The NFT is a uniquely numbered transaction with a pointer to somewhere else that the owner can prove possession of through their possession of an associated secret. Not very exciting.

If I create a beautiful new painting and sell you an ordinary NFT, you don’t own the painting. You don’t own the right to all pictures of the painting. You don’t own the right to issue or license digital or print reproductions of the painting.

The only thing an NFT gives you is the ability to prove that you own a unique digital certificate associated with the painting. If you buy a Beanie Baby, you get it and a certificate of authenticity. (Let’s pretend that’s always the case and the certificate is genuine.) With an NFT, you would not be buying the Beanie Baby nor a picture of the Beanie Baby. You’d be buying a receipt that proved you and only you owned the certificate of authenticity.

Why is the NFT market exploding for this weird-ass meaningless pointer on a blockchain? Lots of reasons:

  • Missed the train. People are miffed they missed out on the cryptocurrency juggernaut when Bitcoin was 1/10,000th or less of its current price. They think they might be able to jump in here and see 100x or 10,000x returns.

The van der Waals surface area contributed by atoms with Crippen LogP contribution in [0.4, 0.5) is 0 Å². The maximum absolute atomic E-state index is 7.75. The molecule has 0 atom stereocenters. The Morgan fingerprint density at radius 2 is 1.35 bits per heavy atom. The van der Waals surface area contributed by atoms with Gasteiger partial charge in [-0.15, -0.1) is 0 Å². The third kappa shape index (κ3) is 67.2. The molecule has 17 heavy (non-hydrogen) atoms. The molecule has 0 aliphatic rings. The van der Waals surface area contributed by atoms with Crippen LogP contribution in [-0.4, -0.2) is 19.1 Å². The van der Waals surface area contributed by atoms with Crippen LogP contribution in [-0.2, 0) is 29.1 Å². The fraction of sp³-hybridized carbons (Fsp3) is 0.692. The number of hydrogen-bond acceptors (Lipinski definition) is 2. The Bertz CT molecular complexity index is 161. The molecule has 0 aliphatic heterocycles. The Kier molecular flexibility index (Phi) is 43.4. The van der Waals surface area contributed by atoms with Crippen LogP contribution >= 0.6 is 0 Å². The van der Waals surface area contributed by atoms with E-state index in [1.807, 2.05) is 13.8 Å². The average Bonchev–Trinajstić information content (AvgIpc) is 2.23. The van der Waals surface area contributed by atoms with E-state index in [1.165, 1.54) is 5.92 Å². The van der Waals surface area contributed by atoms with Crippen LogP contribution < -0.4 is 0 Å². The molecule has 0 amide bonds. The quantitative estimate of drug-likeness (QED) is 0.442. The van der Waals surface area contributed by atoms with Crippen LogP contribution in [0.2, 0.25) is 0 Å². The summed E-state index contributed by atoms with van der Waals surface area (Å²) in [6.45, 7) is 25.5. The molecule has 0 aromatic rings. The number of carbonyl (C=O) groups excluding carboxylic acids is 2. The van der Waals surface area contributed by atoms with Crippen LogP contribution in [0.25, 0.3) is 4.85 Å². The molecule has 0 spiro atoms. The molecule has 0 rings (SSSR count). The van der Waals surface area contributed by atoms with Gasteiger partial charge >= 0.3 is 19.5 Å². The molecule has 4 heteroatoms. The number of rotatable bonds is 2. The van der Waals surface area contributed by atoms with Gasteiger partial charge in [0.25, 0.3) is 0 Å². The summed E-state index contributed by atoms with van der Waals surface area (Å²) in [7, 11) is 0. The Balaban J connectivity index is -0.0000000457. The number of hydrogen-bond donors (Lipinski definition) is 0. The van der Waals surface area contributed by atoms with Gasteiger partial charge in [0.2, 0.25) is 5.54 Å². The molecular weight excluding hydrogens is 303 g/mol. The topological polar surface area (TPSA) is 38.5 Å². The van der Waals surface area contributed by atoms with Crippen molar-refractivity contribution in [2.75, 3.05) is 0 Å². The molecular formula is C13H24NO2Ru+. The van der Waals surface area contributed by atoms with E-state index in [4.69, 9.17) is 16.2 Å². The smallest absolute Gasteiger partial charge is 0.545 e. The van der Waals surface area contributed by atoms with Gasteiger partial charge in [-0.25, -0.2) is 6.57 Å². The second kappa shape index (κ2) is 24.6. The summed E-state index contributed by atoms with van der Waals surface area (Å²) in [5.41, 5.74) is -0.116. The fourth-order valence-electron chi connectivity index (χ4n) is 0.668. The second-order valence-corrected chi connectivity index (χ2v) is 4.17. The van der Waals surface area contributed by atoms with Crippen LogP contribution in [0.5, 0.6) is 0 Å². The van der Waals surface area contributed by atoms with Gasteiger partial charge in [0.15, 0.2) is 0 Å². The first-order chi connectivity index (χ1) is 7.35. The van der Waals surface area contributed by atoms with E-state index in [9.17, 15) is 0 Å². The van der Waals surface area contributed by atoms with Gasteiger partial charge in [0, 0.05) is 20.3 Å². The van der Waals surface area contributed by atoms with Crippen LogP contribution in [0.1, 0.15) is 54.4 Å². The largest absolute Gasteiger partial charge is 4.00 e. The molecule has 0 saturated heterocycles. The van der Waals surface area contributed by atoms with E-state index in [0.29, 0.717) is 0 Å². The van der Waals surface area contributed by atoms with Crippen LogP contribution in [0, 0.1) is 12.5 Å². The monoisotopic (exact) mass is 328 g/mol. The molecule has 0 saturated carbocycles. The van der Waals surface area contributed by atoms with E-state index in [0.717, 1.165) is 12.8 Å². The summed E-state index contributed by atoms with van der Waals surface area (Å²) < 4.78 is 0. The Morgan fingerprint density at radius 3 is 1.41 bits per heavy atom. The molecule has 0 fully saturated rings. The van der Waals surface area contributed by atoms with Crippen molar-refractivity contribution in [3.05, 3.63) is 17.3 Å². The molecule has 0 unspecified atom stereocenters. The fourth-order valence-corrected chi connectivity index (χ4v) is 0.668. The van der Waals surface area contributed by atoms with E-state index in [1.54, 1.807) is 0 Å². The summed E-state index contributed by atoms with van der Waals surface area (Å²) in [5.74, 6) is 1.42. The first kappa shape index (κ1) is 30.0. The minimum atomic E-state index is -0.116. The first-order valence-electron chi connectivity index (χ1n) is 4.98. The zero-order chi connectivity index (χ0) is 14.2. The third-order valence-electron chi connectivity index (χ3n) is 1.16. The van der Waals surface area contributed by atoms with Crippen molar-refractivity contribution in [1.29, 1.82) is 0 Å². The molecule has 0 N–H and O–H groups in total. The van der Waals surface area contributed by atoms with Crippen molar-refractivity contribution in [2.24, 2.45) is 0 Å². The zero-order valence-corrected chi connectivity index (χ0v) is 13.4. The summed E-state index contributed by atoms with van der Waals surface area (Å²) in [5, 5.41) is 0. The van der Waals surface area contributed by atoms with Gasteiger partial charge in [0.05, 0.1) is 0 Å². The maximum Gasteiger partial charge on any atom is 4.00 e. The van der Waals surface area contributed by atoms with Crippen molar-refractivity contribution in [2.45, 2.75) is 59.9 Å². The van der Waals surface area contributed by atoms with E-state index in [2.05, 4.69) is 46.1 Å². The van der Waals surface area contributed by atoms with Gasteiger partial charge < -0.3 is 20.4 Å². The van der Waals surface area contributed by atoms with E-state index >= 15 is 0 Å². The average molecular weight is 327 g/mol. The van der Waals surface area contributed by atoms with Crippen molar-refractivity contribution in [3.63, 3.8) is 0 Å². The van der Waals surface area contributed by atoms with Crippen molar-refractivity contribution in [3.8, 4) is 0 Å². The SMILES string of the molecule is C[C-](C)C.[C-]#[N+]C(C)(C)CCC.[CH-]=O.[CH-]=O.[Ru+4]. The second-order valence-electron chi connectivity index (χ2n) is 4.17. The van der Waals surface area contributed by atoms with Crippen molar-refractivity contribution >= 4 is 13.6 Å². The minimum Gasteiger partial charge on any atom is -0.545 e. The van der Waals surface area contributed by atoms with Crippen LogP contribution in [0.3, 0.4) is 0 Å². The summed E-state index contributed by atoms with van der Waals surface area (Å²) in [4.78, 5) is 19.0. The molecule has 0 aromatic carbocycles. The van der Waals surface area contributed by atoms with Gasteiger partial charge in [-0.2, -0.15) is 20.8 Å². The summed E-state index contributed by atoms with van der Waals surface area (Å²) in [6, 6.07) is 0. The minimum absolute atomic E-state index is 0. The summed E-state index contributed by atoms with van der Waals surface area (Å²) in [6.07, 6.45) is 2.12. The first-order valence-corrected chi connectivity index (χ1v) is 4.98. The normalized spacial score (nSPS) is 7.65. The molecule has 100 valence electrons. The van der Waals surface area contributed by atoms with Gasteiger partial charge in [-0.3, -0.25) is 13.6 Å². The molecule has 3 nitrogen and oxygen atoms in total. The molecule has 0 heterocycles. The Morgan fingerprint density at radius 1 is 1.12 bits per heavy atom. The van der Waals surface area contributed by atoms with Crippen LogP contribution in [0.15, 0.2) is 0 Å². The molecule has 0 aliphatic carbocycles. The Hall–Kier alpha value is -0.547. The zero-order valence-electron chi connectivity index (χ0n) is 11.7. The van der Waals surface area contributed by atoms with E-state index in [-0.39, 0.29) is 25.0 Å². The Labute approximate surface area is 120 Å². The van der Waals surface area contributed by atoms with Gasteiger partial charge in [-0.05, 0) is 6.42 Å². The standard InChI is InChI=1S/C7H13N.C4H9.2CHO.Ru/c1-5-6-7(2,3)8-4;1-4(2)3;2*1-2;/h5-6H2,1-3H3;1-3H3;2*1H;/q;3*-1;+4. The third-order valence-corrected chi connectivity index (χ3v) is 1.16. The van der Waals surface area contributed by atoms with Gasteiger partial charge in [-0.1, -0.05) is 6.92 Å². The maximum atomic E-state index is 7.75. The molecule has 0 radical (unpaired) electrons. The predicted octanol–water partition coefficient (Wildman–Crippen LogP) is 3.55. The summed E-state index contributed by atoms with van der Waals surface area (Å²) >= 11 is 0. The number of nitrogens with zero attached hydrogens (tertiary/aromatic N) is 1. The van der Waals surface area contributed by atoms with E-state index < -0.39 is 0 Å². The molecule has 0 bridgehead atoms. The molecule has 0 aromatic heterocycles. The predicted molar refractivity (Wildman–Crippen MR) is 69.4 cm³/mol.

• Excess cryptocurrency. A lot of people are crypto millionaires. They don’t know what to do with the money, which may be held in ways that result in taxable events if they cash out or, in some countries, criminal acts (China, etc.). This keeps their crypto in the system.
  • Hype machine. Nobody knows what the hell is happening in this world of chaos, and people in the crypto world and increasingly worlds of art, music, sport, and celebrity are hammering away at the idea that this incomprehensible thing has inherent worth. (It does not.)
  • Scams. NFTs are rife with scams of all sorts because of the irreversible transfer aspect. Just for starters, an unknown number of NFTs aren’t being issued by the people who own the underlying creative work, video clip, etc. It’s just outright fraud.